The House passed a bill Wednesday aimed at avoiding any disruption in the supply of eggs and pork to Massachusetts next year by updating the 2016 ballot law that set standards for how hens, pigs and veal calves could be raised.
The bill, a version of which passed the Senate in June, cleared the House 156-1. While the ballot stipulates that egg-laying hens should be given at least 1.5 square feet of floor space, the bill would allow the birds to be kept in vertical aviaries with just 1 square foot of floor space and “unfettered access to vertical space.”
Proponents say the change will put Massachusetts in line with other larger egg-producing states that have also put in place standards for hen confinement.
The lack of uniformity, they said, threatens to disrupt the supply of eggs to Massachusetts beginning next year, when the law takes effect.
The House legislation would ensure that hens producing eggs for “egg products,” such as liquid eggs and unshelled eggs, are protected under the law, and would delay by one year the implementation of captivity standards for pigs to avoid disruptions in the supply of products like bacon to restaurants and grocers.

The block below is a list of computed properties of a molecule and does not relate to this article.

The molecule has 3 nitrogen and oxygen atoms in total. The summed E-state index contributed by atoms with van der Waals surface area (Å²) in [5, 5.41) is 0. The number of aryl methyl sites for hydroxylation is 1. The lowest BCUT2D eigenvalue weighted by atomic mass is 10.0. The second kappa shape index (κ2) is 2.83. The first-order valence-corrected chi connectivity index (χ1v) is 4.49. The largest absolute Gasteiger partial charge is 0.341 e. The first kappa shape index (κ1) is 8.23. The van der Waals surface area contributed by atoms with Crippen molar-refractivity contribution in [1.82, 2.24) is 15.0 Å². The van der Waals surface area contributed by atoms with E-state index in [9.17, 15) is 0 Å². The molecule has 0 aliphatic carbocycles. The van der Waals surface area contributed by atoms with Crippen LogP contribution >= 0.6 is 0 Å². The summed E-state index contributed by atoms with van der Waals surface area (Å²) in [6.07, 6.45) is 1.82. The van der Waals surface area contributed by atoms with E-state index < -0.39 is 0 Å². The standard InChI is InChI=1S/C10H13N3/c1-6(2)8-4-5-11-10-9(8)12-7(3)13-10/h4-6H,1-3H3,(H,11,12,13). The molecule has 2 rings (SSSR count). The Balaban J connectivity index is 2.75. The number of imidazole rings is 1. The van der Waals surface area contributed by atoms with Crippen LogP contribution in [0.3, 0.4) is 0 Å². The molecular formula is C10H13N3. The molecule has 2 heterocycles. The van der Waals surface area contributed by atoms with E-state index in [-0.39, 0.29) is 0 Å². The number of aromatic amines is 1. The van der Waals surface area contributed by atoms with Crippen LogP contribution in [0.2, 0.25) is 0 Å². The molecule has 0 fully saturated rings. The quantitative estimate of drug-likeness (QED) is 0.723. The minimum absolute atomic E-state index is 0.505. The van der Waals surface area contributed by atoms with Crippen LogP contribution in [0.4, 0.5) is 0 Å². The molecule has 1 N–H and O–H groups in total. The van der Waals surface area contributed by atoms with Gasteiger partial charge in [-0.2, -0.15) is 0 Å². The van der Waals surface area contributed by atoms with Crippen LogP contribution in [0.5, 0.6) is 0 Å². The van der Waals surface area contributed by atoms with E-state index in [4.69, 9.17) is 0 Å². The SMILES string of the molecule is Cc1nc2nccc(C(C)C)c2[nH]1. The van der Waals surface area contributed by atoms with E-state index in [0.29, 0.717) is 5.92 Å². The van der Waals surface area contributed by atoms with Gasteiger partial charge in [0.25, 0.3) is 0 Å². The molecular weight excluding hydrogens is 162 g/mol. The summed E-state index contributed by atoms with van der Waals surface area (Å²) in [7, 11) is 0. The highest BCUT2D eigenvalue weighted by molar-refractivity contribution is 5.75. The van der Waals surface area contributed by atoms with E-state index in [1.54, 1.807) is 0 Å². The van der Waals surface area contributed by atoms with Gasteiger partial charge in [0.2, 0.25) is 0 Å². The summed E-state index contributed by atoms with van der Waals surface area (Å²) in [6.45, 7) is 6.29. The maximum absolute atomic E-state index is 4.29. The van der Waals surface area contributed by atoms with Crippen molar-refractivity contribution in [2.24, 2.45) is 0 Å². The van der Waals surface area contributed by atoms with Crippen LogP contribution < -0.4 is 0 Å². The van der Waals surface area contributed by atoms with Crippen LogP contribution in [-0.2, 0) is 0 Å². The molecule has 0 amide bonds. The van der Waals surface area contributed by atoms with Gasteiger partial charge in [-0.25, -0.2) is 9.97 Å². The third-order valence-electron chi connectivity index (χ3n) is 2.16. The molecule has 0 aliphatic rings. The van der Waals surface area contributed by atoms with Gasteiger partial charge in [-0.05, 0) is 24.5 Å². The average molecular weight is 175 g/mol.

“Passage of this bill is time sensitive and is essential to protecting our fragile food supply chain when food insecurity is as high as ever,” Rep. Carloyn Dykema said, explaining the bill on the floor.
The House and Senate must now negotiate any differences between the two versions before legislative can move a consensus bill to Gov. Charlie Baker for his consideration. Rep. Susannah Whipps, an Athol independent, cast the only no vote.
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